USDA cherry production estimates

Editor’s note: This article is from the archives of the MSU Crop Advisory Team Alerts. Check the label of any pesticide referenced to ensure your use is included.

National Agriculture Statistics Service, 6/21/07. For the full length version please visit:

United States tart cherry production is forecast at 294 million pounds, 11 percent above the 2006 production and 9 percent above production in 2005.

Michigan, the largest producing state, expects a crop of 230 million pounds, up 21 percent from the 2006 crop and 11 percent above 2005. A severe freeze on April 7-8 destroyed the majority of the tart cherry flower buds in the southwest portion of the State, while there was less damage in west central Michigan. Conditions in the northwest were excellent during bloom and pollination, leading to high yield potential.

United States sweet cherry production is forecast at 317 thousand tons, up 8 percent from 2006 and 27 percent above 2005. If realized, this will be the highest production on record.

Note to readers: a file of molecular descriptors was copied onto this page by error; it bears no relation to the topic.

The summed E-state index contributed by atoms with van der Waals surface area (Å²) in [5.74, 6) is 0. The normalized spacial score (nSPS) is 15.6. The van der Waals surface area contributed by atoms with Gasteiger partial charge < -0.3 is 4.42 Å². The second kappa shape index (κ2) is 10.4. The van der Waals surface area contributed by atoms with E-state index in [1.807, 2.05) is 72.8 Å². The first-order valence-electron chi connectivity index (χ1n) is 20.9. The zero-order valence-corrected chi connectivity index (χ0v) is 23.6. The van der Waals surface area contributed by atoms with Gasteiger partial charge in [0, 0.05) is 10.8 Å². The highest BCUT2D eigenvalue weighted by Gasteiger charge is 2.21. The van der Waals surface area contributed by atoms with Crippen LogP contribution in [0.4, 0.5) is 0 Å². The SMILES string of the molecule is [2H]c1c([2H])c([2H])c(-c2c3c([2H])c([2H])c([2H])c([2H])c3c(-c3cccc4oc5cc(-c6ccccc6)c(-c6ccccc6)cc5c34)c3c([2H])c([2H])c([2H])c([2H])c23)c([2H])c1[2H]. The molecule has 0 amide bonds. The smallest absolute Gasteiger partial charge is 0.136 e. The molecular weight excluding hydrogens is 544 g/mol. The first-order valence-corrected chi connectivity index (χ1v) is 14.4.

The Michigan crop is forecast at 26.0 thousand tons, 21 percent above the 2006 production, but 4 percent lower than the 2005 crop. Michigan growers reported that sweet cherry crop potential is very good.

The Washington forecast of 155 thousand tons is unchanged from the June Crop Production report. The forecast is 9 percent below 2006 but 13 percent above the production in 2005. If realized, this will be the second highest sweet cherry production on record. Eastern Washington experienced some damaging frosts in early spring, but growing conditions during June have been good. Fruit size and quality are expected to be very good.

Production in California is forecast at 92.0 thousand tons, 119 percent higher than 2006 and 75 percent above 2005. The California forecast is carried forward from the June 1 forecast. Favorable spring weather with no extended rain was ideal for pollination. Acreage increases and good-sized fruit have increased California’s sweet cherry production potential.

Oregon production is forecast at 40.0 thousand tons, unchanged from the June Crop Production report. The forecast is 20 percent below 2006, but 40 percent above the production in 2005. Many growers along the Columbia River and in the Willamette Valley experienced a damaging late frost.

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